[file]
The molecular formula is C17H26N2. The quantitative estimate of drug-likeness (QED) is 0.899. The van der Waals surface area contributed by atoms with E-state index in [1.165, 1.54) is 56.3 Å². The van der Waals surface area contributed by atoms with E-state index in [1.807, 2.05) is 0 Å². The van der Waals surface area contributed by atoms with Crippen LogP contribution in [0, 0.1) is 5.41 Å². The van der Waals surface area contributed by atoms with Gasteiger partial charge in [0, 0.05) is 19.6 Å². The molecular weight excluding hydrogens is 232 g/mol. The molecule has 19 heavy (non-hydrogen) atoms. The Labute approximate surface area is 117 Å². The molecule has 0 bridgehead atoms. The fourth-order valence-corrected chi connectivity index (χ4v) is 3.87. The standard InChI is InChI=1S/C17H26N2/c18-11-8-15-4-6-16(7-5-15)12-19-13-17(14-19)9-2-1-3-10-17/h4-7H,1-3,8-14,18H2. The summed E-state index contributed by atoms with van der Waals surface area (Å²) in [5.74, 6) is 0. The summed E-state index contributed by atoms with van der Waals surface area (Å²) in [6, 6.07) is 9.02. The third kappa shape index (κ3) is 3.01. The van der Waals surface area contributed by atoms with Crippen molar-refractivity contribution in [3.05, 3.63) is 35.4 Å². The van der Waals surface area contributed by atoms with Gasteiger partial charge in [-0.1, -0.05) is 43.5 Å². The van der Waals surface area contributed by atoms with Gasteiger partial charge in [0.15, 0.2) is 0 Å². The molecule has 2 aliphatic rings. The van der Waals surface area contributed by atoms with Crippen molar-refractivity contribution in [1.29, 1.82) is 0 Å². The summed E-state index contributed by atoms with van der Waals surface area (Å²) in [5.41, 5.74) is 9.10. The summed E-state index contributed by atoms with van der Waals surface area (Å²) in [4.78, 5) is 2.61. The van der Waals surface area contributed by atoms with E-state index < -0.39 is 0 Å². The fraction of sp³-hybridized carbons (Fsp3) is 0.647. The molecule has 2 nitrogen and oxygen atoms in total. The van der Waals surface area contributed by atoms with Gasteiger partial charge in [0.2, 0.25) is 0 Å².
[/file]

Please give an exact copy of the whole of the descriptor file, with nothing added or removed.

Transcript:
The molecular formula is C17H26N2. The quantitative estimate of drug-likeness (QED) is 0.899. The van der Waals surface area contributed by atoms with E-state index in [1.165, 1.54) is 56.3 Å². The van der Waals surface area contributed by atoms with E-state index in [1.807, 2.05) is 0 Å². The van der Waals surface area contributed by atoms with Crippen LogP contribution in [0, 0.1) is 5.41 Å². The van der Waals surface area contributed by atoms with Gasteiger partial charge in [0, 0.05) is 19.6 Å². The molecular weight excluding hydrogens is 232 g/mol. The molecule has 19 heavy (non-hydrogen) atoms. The Labute approximate surface area is 117 Å². The molecule has 0 bridgehead atoms. The fourth-order valence-corrected chi connectivity index (χ4v) is 3.87. The standard InChI is InChI=1S/C17H26N2/c18-11-8-15-4-6-16(7-5-15)12-19-13-17(14-19)9-2-1-3-10-17/h4-7H,1-3,8-14,18H2. The summed E-state index contributed by atoms with van der Waals surface area (Å²) in [5.74, 6) is 0. The summed E-state index contributed by atoms with van der Waals surface area (Å²) in [6, 6.07) is 9.02. The third kappa shape index (κ3) is 3.01. The van der Waals surface area contributed by atoms with Crippen molar-refractivity contribution in [3.05, 3.63) is 35.4 Å². The van der Waals surface area contributed by atoms with Gasteiger partial charge in [-0.1, -0.05) is 43.5 Å². The van der Waals surface area contributed by atoms with Gasteiger partial charge in [0.15, 0.2) is 0 Å². The molecule has 2 aliphatic rings. The van der Waals surface area contributed by atoms with Crippen molar-refractivity contribution in [1.29, 1.82) is 0 Å². The summed E-state index contributed by atoms with van der Waals surface area (Å²) in [5.41, 5.74) is 9.10. The summed E-state index contributed by atoms with van der Waals surface area (Å²) in [4.78, 5) is 2.61. The van der Waals surface area contributed by atoms with E-state index < -0.39 is 0 Å². The fraction of sp³-hybridized carbons (Fsp3) is 0.647. The molecule has 2 nitrogen and oxygen atoms in total. The van der Waals surface area contributed by atoms with Gasteiger partial charge in [0.2, 0.25) is 0 Å².